Most of the time, the Final Cut Pro X timeline works really well. By connecting cutaways and audio clips to the 'main story' clips on the primary storyline, it's much easier to make sure that a sound or a voiceover stays where it should. Still, some things have to be dealt with differently in this different paradigm. Some kinds of media should be dealt with differently to older editors, where timecode is king. Audio is often one of those things, so let's take a look at how to do it.
A connected title above in a secondary storyline and some music below on its own.
While the primary storyline is the main backbone of the video'"what used to be known as V1'"other clips typically float free as connected clips. While that's often fine, sometimes you want to cut away to a sequence of more than one clip, and you want that short sequence to have the same magnetic powers as the primary storyline does. That's what secondary storylines do, and they're essential. As soon as you add a transition to a connected clip, you've made a secondary storyline, perhaps without realising.
To make a secondary storyline, select a connected clip, then choose Modify > Create Storyline, or press Command-G.
A secondary storyline attaches at only one point, which means that you can manage that sequence of clips as easily as you can manage a single clip. You can also move that single point by Command-Option-clicking the connected clip. Secondary storylines also let you transition between connected clips, or from a secondary storyline to the primary.
One fairly common task for an editor is to tackle a music video'"and it's often a fun task. You don't have to worry about the quality of the location sound, the subject matter's more interesting than most other jobs, and you can just throw the audio on first and lock it down, right? Well, no.
If you follow the traditional workflow and put the audio in first, you'll be pushing it around when you add clips to your primary storyline, and possibly moving them. Worse, because the primary storyline likes to ripple, sections of the video will drift in and out of sync all the time.
A music video on the primary storyline, with video clips above, some in secondary storylines.
The solution is unusual: make the audio track the primary storyline, then connect everything to it. Every clip will stay in perfect sync with the part of the song you attach it to. Secondary storylines, in this type of project, keep a shorter sequence of clips together. It's great to be able to easily rearrange and ripple clips while knowing that the overall edit is still safe.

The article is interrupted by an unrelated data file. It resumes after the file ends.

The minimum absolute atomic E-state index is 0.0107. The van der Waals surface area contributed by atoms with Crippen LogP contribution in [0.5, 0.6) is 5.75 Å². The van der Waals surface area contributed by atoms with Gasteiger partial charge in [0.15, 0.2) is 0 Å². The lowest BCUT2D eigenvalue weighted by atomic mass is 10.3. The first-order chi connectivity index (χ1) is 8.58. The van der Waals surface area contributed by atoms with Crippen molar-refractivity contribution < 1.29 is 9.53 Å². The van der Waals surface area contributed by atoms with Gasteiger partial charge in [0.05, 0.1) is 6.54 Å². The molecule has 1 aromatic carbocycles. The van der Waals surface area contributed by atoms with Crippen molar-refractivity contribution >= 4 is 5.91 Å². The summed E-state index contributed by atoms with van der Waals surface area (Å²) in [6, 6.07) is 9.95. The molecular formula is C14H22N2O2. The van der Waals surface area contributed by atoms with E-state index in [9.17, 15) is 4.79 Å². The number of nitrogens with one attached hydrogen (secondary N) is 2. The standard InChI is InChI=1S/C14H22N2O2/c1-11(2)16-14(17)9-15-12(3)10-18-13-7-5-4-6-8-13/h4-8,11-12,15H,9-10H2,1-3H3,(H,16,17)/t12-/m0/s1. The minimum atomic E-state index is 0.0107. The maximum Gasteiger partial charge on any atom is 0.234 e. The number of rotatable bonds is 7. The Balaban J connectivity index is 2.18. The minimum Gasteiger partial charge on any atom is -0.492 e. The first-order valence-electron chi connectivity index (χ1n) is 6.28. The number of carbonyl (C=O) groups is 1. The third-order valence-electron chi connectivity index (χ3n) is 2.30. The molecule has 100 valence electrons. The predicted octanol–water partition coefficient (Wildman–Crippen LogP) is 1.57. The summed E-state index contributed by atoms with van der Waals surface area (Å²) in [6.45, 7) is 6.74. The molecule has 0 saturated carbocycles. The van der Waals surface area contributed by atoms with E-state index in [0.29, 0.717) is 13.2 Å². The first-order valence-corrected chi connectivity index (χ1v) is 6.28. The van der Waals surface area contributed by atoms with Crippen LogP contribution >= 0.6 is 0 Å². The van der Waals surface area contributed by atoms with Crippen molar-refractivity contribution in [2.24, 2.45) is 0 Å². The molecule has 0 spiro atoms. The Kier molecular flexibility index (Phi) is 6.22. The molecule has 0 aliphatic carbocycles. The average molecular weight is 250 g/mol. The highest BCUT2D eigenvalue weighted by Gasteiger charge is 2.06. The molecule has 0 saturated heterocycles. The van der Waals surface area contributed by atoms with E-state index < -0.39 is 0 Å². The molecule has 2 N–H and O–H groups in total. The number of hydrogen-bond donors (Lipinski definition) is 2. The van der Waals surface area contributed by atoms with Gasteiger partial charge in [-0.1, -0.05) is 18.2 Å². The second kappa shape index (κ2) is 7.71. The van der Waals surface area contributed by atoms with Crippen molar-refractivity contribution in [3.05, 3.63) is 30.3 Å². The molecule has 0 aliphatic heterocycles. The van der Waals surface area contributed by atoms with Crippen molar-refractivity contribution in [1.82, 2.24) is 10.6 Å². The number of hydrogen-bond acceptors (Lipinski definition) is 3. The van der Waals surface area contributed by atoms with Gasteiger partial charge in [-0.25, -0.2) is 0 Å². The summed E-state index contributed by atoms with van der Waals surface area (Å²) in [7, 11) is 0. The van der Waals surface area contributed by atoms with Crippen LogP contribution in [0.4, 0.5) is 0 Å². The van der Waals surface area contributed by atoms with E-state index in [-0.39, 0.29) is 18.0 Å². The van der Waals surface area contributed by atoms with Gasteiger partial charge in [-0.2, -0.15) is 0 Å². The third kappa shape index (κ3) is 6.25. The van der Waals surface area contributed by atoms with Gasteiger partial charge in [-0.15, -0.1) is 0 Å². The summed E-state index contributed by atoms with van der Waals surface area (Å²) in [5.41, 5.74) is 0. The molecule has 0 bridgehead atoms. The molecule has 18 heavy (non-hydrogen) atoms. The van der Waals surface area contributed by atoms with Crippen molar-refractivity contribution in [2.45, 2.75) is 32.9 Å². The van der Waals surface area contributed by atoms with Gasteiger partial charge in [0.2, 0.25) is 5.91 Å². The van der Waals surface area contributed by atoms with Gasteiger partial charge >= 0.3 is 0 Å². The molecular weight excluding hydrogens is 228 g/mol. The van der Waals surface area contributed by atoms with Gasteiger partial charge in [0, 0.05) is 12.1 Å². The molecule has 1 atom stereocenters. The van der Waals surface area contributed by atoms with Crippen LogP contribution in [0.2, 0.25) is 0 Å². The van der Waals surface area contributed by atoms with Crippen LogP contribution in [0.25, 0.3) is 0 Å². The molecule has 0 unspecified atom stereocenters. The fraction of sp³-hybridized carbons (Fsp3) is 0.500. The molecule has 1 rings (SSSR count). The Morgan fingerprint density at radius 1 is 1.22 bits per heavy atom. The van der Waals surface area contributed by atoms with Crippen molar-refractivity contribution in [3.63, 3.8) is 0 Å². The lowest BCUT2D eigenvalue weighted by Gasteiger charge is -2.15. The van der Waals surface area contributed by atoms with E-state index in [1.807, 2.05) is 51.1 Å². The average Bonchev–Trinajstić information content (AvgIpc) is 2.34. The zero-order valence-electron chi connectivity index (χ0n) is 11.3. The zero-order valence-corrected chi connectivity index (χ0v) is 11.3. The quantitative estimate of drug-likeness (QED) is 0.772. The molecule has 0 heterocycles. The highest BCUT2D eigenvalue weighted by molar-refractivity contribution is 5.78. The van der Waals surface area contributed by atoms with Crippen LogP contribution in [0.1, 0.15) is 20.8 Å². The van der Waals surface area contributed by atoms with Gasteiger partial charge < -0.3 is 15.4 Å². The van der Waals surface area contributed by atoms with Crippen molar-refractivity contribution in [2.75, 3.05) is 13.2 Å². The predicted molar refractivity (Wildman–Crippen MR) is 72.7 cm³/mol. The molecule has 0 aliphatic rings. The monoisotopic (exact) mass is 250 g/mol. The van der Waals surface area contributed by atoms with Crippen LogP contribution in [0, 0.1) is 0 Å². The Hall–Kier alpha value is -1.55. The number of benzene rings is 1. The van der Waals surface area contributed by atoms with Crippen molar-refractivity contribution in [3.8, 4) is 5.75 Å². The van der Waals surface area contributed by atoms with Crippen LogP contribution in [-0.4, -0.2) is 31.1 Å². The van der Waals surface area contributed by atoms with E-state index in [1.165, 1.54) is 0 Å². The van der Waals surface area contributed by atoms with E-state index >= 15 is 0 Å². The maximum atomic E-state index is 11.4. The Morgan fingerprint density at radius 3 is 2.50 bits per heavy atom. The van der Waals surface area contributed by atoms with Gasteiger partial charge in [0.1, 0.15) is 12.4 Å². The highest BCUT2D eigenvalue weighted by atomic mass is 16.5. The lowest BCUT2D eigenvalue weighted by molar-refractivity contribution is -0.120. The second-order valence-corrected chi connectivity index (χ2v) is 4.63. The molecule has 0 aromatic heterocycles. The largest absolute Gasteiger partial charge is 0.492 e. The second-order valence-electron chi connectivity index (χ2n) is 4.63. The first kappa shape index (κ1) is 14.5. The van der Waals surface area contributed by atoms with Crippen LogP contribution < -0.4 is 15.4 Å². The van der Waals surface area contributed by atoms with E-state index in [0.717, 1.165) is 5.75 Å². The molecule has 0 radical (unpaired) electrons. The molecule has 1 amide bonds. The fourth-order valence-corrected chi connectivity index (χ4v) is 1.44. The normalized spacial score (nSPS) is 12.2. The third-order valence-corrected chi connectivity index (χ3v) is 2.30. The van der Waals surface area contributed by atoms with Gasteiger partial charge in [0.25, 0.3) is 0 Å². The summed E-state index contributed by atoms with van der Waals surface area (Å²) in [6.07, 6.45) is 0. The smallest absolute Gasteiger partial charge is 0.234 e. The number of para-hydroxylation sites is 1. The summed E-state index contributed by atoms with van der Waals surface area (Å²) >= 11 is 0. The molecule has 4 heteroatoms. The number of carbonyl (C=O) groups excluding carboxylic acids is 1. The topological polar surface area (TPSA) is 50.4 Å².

Another common task is to add a voiceover to a regular video. Often, a voiceover track will need editing, to lengthen or shorten pauses, or to remove ums and ahs. Assuming that the audio track is a connected clip, breaking it up into multiple clips means a connection per clip.
Throw the VO in a secondary storyline, then chop it up as much as you want.
It's much more convenient to deal with the VO as a single entity, with the ability to ripple the edits, so select the voiceover clip, press Command-G to create a secondary storyline, then blade, delete and ripple away.
Music that accompanies only part of your storyline needs a similar treatment. Let's say you're using a 4-minute clip, but you find you need to cover 5 minutes. While you can probably duplicate part of the track quite easily, you'll have a tricky time unless you create a secondary storyline first.
Here's one way to edit two pieces of music together in a secondary storyline.
Once you've done that, you'll have maximum control if you double-click the audio waveforms on each clip to expand them. You can then extend the clips into each other by dragging the ends of the waveforms, and use the fade handles to softly blend them together'"all within a safe secondary storyline
While not everyone understands them straight away, secondary storylines are a necessary part of FCP X. They work around a limitation of the (otherwise awesome) magnetic timeline, and make audio editing pain-free. Enjoy!